I promised posts on all the new (or re-made) elements of my Regency Janeway outfit, and the sleeveless spencer certainly got the most questions & comments, so it’s first in line.
For my Regency Janeway look, I originally intended to make the military inspired sleeveless vest from An Agreeable Tyrant (which Carolyn of Modern Mantua Maker has made a beautiful version of).
I traced out the pattern, graded it up, and mocked it up, was all set to go sewing it up in a beautiful bright red silk taffeta…
When I decided that the red was too bright for the dark Star Trek red, AND (more importantly) I realised I had a length of slightly moth-damaged red wool (upper left) which would be perfect for a Star Trek meets Regency shawl.
The only problem? The wool clashed horribly with the red silk taffeta (lower half). I did have a 30cm long length of silk twill (upper right) that was a good match in my stash, but it wasn’t enough for the Agreeable Tyrant vest, and it was entirely the wrong hand for it.
So I went looking for inspiration for a little tiny sleeveless spencer I could fit on the silk twill.
I found this:
And liked the front lacing and tassels on this:
For extant inspiration, the little V overlap on this number is beautiful, and very Star Trek esque, but I had to pass on it because of logistical and fabric shortages.
I almost recreated this one, but couldn’t find suitable buttons.
Numerous sleeveless spencers appear in fashion plates as well, and give more clues as to styling:
Jen of Festive Attyre has many more examples on her excellent pinterest board.
With some ideas in mind, I patterned up something inspired by this spencer, but based on my bodice pattern, to move the shaping back to ca. 1800:
Unfortunately I thought the end result looked a bit odd over my round-gown. I would like to try the pattern given by the museum over a smoother fronted 1810s dress someday.
With time running very short, I settled on a little tiny spencer primarily inspired by the first three paintings.
I used Katherine’s of the Fashionable Past’s instructions on making a sleeveless spencer as inspiration, but deviated signficantly with my construction, as the V back makes back-piece-first sewing impractical.
I intend for this spencer to be used and worn lots, but I also knew from the start that on some levels I wouldn’t ever love it. Silk twill is a horrible fabric. It’s difficult to work with, and I don’t think it feels nice. So I machine sewed most of the spencer, and finished it with hand sewn detailing.
All the night and day of the Time Travellers ball!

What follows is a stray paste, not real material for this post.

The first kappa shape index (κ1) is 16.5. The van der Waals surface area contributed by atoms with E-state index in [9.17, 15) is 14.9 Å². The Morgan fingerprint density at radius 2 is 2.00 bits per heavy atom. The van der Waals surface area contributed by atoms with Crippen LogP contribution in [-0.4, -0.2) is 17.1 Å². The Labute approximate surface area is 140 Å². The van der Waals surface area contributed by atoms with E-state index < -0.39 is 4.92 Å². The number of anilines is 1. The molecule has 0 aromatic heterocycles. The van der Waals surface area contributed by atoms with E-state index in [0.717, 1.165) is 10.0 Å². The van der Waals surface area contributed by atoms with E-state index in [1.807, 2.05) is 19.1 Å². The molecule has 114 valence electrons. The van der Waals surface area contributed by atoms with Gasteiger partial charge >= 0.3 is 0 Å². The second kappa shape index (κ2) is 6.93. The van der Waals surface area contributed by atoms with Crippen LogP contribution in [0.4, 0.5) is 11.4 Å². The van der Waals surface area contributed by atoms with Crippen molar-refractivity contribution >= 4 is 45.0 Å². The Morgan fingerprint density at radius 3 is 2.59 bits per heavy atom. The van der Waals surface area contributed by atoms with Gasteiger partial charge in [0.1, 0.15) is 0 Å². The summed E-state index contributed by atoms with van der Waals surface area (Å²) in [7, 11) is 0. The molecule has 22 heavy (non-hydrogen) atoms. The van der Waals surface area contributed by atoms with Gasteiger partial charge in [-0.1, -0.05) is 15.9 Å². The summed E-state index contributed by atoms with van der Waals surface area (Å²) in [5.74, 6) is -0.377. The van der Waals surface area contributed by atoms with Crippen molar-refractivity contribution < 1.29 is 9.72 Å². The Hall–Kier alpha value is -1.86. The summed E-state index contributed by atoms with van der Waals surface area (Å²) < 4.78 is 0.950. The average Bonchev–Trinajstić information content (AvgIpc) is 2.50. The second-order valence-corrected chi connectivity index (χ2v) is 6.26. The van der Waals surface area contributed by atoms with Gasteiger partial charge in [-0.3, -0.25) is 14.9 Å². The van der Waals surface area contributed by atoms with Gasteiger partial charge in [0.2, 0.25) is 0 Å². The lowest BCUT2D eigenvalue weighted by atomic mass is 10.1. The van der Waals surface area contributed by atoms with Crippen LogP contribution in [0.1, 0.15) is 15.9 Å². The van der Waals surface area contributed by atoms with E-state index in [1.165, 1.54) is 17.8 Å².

The goal of this spencer was definitely effect, not perfection, but I still want it to be a reasonably quality garment.
Very few people are likely to notice that the silk has pulled ever so slightly around the eyelet holes, because stretching them carefully enough to not have that problem in silk twill would have taken 6 times as long…
The most beautiful part of the spencer is definitely the tassels: I asked Hvitr to make them for me: she is a master tassel maker, and has excelled herself with these:
The fabulous tassels are part of the spencers remake: I wasn’t happy with the fit after the first wearing, so made adjustments, which included cutting off and re-doing the lacing.
My original tassels were much less phenomenal.
The re-make included cutting a side seam under the arm, and replacing it with a new, longer side-back piece, which moved the front strap towards the front, and meant I had to cut off the and replace the front lacing.
I haven’t gotten photos of the re-done spencer when worn, but I’ll be wearing it at Costume College in under two weeks time!
And wonderfully, the spencer is perfect for the June Historical Sew Monthly challenge: Favourite Technique.
What the item is: A 1798 sleeveless spencer
How it fits the challenge: The spencer features not one, but four of my favourite techniques: late 18th century dress construction where you build the lining, and then the outer on top of it, lapped seams, hand-worked eyelets, and tassels! But if I were to pick one it would be the eyelets.
Material: Linen lining, silk twill
Pattern: Adapted (significantly) from the dress pattern, which is itself adapted from the 1790s silk round gown pattern in An Agreeable Tyrant
Year: ca. 1798
Notions: cotton thread, cotton cord.
How historically accurate is it? Due to time constraints (and because I hate sewing with silk twill) it’s partly machine sewn. And silk twill isn’t an accurate fabric. So maybe 70% at best
Hours to complete: 5 (not counting toiles and fitting)
First worn: Sat 22 June to the Featherston Time Travellers Ball
Total cost: $10-ish. All bits were from stash and purchased years ago, but that’s my best guess.